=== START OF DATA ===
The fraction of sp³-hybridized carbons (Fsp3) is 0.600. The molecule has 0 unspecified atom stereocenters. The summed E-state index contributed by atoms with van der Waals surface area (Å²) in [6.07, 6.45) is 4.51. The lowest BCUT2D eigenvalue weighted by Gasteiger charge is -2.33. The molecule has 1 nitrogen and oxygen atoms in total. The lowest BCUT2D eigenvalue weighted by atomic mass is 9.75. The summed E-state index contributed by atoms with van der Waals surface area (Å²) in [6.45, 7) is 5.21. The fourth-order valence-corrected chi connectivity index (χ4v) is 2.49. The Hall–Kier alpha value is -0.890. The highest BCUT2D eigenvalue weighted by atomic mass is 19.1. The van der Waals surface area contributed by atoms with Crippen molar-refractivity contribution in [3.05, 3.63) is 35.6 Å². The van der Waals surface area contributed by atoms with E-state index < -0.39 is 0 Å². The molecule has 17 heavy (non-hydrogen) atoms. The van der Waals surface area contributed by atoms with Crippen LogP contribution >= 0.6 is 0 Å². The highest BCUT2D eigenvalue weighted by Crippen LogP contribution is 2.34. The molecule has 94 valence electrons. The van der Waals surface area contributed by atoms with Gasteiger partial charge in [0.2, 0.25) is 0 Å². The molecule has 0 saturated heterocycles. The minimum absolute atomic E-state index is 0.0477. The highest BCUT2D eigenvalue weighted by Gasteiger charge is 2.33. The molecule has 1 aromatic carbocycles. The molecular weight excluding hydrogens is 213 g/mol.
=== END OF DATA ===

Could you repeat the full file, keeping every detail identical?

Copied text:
The fraction of sp³-hybridized carbons (Fsp3) is 0.600. The molecule has 0 unspecified atom stereocenters. The summed E-state index contributed by atoms with van der Waals surface area (Å²) in [6.07, 6.45) is 4.51. The lowest BCUT2D eigenvalue weighted by Gasteiger charge is -2.33. The molecule has 1 nitrogen and oxygen atoms in total. The lowest BCUT2D eigenvalue weighted by atomic mass is 9.75. The summed E-state index contributed by atoms with van der Waals surface area (Å²) in [6.45, 7) is 5.21. The fourth-order valence-corrected chi connectivity index (χ4v) is 2.49. The Hall–Kier alpha value is -0.890. The highest BCUT2D eigenvalue weighted by atomic mass is 19.1. The van der Waals surface area contributed by atoms with Crippen molar-refractivity contribution in [3.05, 3.63) is 35.6 Å². The van der Waals surface area contributed by atoms with E-state index < -0.39 is 0 Å². The molecule has 17 heavy (non-hydrogen) atoms. The van der Waals surface area contributed by atoms with Crippen LogP contribution >= 0.6 is 0 Å². The highest BCUT2D eigenvalue weighted by Crippen LogP contribution is 2.34. The molecule has 94 valence electrons. The van der Waals surface area contributed by atoms with Gasteiger partial charge in [0.2, 0.25) is 0 Å². The molecule has 0 saturated heterocycles. The minimum absolute atomic E-state index is 0.0477. The highest BCUT2D eigenvalue weighted by Gasteiger charge is 2.33. The molecule has 1 aromatic carbocycles. The molecular weight excluding hydrogens is 213 g/mol.